State’s, nation’s pre-term birth rate rises; Sebastian County has lowest rate in Arkansas

by Steve Brawner (BRAWNERSTEVE@MAC.COM) 125 views 

Arkansas’ preterm birth rate rose from 10% to 10.8% in 2015, according to the March of Dimes, at the same time that the national rate also rose for the first time in eight years. The increase moved Arkansas from a “C” to a “D” in the organization’s 2016 Premature Birth Report Card.

The state ranked 42nd among the 50 states and Washington, D.C.

Arkansas was one of seven states that received a lower grade this year than last and was one of six states plus Puerto Rico that received a “D.” Nationally, the rate rose from 9.57 to 9.63 in 2015, earning a “C.” Vermont had the lowest rate at 7.3%, followed by Oregon at 7.6% and New Hampshire at 7.3%. Mississippi had the highest rate of 13%, just ahead of Louisiana (12.3%) and  Alabama (11.7%). Those three states all received an “F.”

Arkansas ranked 33rd in its disparity among ethnicities in pre-term births from 2012-14. African-American women had a 46% higher preterm birth rate than other women. The rate was 13.7% of births among African-Americans; 9.7% among Asian/Pacific Islanders; 9.5% among whites; 9.3% among American Indian/Alaska natives; and 8.3% among Hispanics.

Nationally, African-American women had a 48% higher preterm rate than all other women, at 13.3% of births. Hawaii had the highest ethnic disparity, while Maine had the lowest.

The March of Dimes has set a goal of 8.1% preterm births by 2020. Pre-term is defined as births at less than 37 weeks gestation. The figures come from the National Center for Health Statistics.

Among the state’s largest counties, Sebastian County had the lowest rate in 2014 at 8%, while Craighead’s was the highest of the large counties at 12.3%. Pulaski County had a 10.4% rate, Benton County had a 9.6% rate, Washington County’s was 10.5% and Faulkner County’s was 8.7%. Twenty-four counties had percentages of more than 10.9%, while 26 had percentages of 9.4-10.9% and 25 had percentages under 9.4%.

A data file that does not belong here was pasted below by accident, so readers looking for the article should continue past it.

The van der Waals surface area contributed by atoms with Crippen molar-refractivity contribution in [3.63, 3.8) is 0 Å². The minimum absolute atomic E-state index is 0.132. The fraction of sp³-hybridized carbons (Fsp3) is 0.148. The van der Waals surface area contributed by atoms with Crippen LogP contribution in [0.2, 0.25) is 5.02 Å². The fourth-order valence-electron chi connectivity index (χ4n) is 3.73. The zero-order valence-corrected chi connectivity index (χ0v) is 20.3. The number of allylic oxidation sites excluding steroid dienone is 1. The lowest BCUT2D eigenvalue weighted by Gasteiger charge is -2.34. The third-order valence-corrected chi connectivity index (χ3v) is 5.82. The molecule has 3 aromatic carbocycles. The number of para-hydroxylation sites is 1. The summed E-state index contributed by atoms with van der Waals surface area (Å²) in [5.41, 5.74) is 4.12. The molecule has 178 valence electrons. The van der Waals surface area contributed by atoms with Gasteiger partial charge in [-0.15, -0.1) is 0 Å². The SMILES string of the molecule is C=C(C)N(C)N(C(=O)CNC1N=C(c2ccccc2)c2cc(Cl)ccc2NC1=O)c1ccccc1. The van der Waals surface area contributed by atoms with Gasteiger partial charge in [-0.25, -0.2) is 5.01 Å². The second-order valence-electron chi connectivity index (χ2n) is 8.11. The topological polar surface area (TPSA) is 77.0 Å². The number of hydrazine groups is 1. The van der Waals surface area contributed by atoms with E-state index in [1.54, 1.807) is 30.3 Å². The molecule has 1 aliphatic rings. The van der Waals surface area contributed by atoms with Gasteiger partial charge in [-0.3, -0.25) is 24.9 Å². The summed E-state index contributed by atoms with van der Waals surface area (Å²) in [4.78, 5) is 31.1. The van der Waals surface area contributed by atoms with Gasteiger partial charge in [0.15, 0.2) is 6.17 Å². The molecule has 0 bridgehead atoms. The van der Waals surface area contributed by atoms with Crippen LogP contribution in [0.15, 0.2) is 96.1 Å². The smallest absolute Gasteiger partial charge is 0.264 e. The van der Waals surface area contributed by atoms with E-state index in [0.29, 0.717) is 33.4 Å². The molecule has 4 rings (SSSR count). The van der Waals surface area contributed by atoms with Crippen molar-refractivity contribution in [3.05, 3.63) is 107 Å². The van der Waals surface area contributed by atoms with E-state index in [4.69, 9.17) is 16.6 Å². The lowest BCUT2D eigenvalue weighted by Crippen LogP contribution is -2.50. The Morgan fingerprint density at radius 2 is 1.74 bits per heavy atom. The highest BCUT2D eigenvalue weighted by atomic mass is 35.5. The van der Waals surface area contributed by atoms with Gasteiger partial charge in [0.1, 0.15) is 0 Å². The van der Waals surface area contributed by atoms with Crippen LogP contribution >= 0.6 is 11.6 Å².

According to the March of Dimes, preterm births are the nation’s leading cause of baby deaths and are responsible for more than $26 billion each year in avoidable medical and societal costs. The organization said the United States has a higher pre-term birth rate than most high-income countries, but there is no explanation for why 65% of those early births happen.

Dr. Whit Hall, medical director of the University of Arkansas for Medical Sciences nursery and the chair of the state March of Dimes Maternal Health Committee, said the increase in Arkansas and nationally is “worrisome.” He said babies born at less than 32 weeks have 10-15 painful procedures a day, including needle sticks and tubes down their throats. Dr. Ashley Ross, chief of neonatology at UAMS and Arkansas Children’s Hospital, said premature babies can spend weeks or months in a hospital. Extreme prematurity in the 24-27-week range creates an increased risk of complications that lead to lifelong health concerns, especially related to development.

Hall said general overall health is important to full-term delivery, including avoiding obesity and smoking and preventing teen pregnancy. Another is inter-pregnancy intervals of 18-24 months – shorter or longer increases the chance of a pre-term delivery. However, he said more research is needed for the unanswered questions.

“When the dust settles, there’s a large percentage of mothers who deliver pre-term babies that we just don’t know the reason why,” he said.

He said the March of Dimes is making a push to ensure babies are born after 39 weeks, even when induced. Babies born at 38 weeks and 37 weeks have increasing chances of being admitted to a neonatal intensive care unit.

“It’s a huge difference in how many babies are being admitted to where I take care of them,” he said.

Ross said “the vast majority” of situations cannot be blamed on actions by the mother. He said parts of the state lack prenatal care, increasing the odds of premature delivery because problems aren’t caught early.

“You’re asking people to travel long distances who may not have resources to travel long distances to get to a center that can provide that good prenatal care,” he said.

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